Yerevan’s aggressive stance is the main reason behind the recent clashes between Armenia and Azerbaijan over the occupied Nagorno-Karabakh region, experts say, as they also state that the inefficiency of the Organization for Security and Co-operation in Europe (OSCE) Minsk Group to find a solution to the conflict has further escalated tensions.
The rival Caucasus nations have been locked in a bitter stalemate over the Nagorno-Karabakh region since the collapse of the Soviet Union. The fiercest clashes between Armenian and Azerbaijani forces in years over the occupied region ignited last Sunday. Since then, tensions have continued to escalate, with Turkey firmly standing with Azerbaijan.
Speaking to Daily Sabah, French historian Maxime Gauin said that when Armenian Prime Minister Nikol Pashinian came to power, he was believed to be ready to evacuate all or part of the occupied territories, in exchange for money.
“But, more recently, his declarations, repudiating the principles theoretically accepted by his predecessors, praising Nazi war criminal Karekin Nzhdeh, and even more his actions, especially the attack against Azerbaijan in July, with the clear aim to damage the Baku-Tbilisi-Ceyhan (BTC) pipeline, made impossible the very idea of negotiating with him,” he explained.
Gauin also said that the deterioration of relations between Moscow and Yerevan since 2018 and the weakening of the Iranian regime made Armenia's situation more problematic.
“In other words, Pashinian reached a peak of aggressiveness just at the moment when he needed diplomacy, prudence and softness above all. The last provocation by the Armenian Army provoked a large-scale Azerbaijani counteroffensive to retake the occupied territories,” he said.
Gauin also described the role of the Minsk Group since its establishment as “morally bankrupt.”
“It is interesting only for historians of diplomatic failures. It achieved exactly nothing in 28 years. Not a single square kilometer was evacuated by Armenians thanks to the Minsk Group,” he explained.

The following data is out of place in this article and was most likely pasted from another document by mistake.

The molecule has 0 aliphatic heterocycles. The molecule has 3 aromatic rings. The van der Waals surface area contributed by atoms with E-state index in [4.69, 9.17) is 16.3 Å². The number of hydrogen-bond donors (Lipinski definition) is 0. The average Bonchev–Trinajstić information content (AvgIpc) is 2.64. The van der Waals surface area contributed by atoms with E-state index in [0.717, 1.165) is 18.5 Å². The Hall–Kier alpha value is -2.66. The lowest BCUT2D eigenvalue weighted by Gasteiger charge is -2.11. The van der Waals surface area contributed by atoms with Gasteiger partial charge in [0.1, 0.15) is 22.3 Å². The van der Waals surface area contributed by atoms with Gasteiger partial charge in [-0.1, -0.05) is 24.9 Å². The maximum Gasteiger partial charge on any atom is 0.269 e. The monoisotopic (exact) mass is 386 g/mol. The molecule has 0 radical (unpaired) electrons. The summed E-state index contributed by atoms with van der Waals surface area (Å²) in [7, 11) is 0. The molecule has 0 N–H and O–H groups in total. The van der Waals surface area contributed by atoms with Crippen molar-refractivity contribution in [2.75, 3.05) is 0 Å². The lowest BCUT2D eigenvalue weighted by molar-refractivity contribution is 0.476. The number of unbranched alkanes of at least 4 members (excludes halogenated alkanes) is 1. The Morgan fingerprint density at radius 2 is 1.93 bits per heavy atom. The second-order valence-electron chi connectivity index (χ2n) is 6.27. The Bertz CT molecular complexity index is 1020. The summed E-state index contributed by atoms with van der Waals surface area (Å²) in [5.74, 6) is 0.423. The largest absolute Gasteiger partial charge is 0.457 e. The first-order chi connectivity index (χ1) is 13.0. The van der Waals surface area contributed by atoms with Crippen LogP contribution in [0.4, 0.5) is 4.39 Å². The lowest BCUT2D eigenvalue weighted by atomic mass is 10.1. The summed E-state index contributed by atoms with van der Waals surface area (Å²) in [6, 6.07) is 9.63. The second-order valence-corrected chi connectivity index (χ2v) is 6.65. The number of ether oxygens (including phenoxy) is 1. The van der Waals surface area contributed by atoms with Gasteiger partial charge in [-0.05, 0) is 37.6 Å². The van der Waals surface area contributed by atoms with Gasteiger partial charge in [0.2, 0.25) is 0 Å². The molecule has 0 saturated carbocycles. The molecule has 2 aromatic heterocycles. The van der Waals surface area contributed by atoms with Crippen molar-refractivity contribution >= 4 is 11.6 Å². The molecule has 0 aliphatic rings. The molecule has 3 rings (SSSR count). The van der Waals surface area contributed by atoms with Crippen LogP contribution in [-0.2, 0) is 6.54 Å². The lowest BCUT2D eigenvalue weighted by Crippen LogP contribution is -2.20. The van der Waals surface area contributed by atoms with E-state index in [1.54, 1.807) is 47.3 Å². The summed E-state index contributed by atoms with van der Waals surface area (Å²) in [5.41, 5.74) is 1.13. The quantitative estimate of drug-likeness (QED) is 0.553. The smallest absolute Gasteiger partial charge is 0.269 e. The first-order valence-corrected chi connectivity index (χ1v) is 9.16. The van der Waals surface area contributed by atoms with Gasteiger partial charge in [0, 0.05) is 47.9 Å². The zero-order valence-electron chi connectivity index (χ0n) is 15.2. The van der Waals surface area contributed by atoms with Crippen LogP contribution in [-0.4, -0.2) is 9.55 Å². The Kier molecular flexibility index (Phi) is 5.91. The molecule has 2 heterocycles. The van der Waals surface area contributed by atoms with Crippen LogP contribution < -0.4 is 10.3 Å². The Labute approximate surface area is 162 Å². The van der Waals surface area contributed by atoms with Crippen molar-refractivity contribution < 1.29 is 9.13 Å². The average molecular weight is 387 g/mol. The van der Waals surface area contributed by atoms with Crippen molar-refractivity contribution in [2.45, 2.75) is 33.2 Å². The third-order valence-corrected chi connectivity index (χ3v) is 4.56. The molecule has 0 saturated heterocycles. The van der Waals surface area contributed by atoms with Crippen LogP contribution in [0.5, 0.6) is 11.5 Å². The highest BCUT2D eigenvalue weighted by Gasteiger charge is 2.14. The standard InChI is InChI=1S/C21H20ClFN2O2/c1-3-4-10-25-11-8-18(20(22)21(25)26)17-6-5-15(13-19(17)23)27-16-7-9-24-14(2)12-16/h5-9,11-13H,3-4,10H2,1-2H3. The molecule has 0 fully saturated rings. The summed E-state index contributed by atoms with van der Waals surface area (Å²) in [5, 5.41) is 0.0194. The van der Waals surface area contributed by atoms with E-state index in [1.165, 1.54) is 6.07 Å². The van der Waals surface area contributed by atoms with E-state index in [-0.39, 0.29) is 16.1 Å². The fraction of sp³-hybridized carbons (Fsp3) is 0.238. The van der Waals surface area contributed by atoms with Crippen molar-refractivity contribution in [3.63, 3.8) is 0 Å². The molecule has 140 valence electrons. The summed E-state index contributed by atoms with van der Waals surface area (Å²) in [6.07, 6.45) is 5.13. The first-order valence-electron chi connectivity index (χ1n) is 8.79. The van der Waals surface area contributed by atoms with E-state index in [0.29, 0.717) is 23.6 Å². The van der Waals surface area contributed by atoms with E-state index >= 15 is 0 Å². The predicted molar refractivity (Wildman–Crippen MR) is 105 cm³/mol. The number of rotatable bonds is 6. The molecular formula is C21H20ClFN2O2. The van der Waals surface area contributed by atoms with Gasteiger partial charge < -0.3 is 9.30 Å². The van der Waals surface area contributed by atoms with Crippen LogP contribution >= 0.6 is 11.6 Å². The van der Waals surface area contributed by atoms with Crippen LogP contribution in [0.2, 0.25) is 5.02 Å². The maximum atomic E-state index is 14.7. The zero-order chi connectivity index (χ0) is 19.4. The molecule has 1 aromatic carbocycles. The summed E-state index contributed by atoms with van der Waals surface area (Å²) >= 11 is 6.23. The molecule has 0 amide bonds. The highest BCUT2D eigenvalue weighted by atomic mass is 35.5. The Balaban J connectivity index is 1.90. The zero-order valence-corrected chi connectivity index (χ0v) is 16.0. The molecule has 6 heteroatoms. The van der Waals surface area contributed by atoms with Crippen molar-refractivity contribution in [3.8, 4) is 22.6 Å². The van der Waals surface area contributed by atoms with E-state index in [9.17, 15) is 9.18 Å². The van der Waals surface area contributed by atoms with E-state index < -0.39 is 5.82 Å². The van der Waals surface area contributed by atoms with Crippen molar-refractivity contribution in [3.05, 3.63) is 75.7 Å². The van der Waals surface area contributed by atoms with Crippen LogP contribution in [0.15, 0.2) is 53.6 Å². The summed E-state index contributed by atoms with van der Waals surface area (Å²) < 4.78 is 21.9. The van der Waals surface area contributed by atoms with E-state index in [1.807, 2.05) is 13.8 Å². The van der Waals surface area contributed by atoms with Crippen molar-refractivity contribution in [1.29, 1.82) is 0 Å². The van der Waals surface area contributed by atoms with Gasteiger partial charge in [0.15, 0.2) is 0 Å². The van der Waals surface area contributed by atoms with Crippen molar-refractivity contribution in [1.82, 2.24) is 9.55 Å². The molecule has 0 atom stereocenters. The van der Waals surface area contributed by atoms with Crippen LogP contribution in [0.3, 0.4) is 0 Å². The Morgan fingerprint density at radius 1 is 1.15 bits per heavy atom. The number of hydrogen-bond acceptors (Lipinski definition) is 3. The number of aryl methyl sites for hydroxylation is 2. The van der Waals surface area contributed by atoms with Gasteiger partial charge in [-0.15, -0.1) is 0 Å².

The OSCE Minsk Group, co-chaired by France, Russia and the U.S., was formed in 1992 to find a peaceful solution to the conflict, but to no avail. A cease-fire, however, was agreed upon in 1994. Talks to resolve the conflict have largely stalled since the 1994 cease-fire agreement.
Mehmet Oğuzhan Tulun, an analyst at the Center for Eurasian Studies (AVIM), also underlined the ineffectiveness of the OSCE Minsk Group to produce solutions to the conflict although it was created for this aim.
“Also, the Armenian government and illegitimate Armenian administration in the Nagorno-Karabakh recently revealed that they are not any closer to a sincere negotiation for the solution of the problem. In short, both Azerbaijan and Armenia started to lose their faith in the OSCE Minsk Group’s solution process. In this context, the armed clashes have become inevitable,” Tulun added.
Relations between the two former Soviet republics have been tense since the late 1980s, when ethnic clashes broke out in various areas in Armenia and Azerbaijan as the Union of Soviet Socialist Republics (USSR) was disintegrating and nationalism was on the rise. In 1991, the Armenian military occupied Nagorno-Karabakh, an internationally recognized territory of Azerbaijan, and gradually increased its occupation to seven adjacent districts.
Four United Nations Security Council and two U.N. General Assembly resolutions, as well as many international organizations, demand the withdrawal of the occupying forces.